JOURNAL ARTICLE

Screening for Lynch syndrome (hereditary nonpolyposis colorectal cancer) among endometrial cancer patients

Heather Hampel, Wendy Frankel, Jenny Panescu, Janet Lockman, Kaisa Sotamaa, Daniel Fix, Ilene Comeras, Jennifer La Jeunesse, Hidewaki Nakagawa, Judith A Westman, Thomas W Prior, Mark Clendenning, Pamela Penzone, Janet Lombardi, Patti Dunn, David E Cohn, Larry Copeland, Lynne Eaton, Jeffrey Fowler, George Lewandowski, Luis Vaccarello, Jeffrey Bell, Gary Reid, Albert de la Chapelle
Cancer Research 2006 August 1, 66 (15): 7810-7
16885385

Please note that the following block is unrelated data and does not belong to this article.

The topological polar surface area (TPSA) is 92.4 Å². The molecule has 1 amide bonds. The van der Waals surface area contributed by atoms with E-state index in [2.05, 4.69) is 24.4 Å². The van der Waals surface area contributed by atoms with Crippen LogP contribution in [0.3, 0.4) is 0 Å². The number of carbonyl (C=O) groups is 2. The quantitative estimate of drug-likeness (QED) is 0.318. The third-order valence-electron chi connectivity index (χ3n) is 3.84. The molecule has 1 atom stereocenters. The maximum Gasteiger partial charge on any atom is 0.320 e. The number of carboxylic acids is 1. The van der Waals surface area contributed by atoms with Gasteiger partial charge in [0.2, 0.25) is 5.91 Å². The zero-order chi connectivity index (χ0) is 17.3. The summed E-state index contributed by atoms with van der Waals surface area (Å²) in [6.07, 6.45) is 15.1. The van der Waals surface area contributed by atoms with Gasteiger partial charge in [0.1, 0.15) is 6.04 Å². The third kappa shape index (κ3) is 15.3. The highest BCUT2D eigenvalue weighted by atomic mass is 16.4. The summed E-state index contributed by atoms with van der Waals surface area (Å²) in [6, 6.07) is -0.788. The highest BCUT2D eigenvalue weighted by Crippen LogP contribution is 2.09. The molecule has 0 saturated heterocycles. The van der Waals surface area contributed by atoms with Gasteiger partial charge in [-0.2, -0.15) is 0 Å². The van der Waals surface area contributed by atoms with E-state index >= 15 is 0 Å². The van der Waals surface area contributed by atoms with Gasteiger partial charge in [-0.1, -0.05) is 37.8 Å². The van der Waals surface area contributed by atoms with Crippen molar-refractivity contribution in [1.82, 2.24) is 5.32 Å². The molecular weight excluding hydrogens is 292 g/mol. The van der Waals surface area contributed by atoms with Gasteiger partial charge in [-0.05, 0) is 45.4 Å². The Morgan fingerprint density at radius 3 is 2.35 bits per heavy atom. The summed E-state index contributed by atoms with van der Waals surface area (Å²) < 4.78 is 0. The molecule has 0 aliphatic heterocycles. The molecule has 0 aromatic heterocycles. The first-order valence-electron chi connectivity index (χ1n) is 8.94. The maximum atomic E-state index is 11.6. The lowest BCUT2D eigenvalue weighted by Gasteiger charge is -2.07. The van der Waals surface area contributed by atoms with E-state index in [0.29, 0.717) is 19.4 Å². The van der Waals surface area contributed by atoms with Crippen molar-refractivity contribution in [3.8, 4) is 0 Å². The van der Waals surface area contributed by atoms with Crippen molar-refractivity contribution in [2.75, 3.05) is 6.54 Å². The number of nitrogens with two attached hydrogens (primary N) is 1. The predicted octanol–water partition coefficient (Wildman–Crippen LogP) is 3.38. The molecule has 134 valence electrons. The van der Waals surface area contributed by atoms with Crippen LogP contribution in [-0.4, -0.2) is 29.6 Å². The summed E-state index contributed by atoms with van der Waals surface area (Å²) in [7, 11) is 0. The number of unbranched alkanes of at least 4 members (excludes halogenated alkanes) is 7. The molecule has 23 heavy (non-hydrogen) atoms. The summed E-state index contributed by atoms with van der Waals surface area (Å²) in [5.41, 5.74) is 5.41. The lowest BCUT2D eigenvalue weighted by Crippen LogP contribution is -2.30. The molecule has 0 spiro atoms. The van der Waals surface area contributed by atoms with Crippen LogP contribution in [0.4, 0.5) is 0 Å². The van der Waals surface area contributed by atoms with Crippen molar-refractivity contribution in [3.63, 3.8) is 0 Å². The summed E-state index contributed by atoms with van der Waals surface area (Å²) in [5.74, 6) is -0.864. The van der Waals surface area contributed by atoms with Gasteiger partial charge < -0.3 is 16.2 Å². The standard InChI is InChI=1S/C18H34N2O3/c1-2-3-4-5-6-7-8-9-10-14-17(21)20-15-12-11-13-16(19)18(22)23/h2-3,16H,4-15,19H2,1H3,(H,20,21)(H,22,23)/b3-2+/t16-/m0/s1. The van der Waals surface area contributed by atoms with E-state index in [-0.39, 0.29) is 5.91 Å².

Endometrial cancer is the most common cancer in women with Lynch syndrome. The identification of individuals with Lynch syndrome is desirable because they can benefit from increased cancer surveillance. The purpose of this study was to determine the feasibility and desirability of molecular screening for Lynch syndrome in all endometrial cancer patients. Unselected endometrial cancer patients (N = 543) were studied. All tumors underwent microsatellite instability (MSI) testing. Patients with MSI-positive tumors underwent testing for germ line mutations in MLH1, MSH2, MSH6, and PMS2. Of 543 tumors studied, 118 (21.7%) were MSI positive (98 of 118 MSI high and 20 of 118 MSI low). All 118 patients with MSI-positive tumors had mutation testing, and nine of them had deleterious germ line mutations (one MLH1, three MSH2, and five MSH6). In addition, one case with an MSI-negative tumor had abnormal MSH6 immunohistochemical staining and was subsequently found to have a mutation in MSH6. Immunohistochemical staining was consistent with the mutation result in all seven truncating mutation-positive cases but was not consistent in two of the three missense mutation cases. We conclude that in central Ohio, at least 1.8% (95% confidence interval, 0.9-3.5%) of newly diagnosed endometrial cancer patients had Lynch syndrome. Seven of the 10 Lynch syndrome patients did not meet any published criteria for hereditary nonpolyposis colorectal cancer, and six of them were diagnosed at age >50. Studying all endometrial cancer patients for Lynch syndrome using a combination of MSI and immunohistochemistry for molecular prescreening followed by gene sequencing and deletion analysis is feasible and may be desirable.

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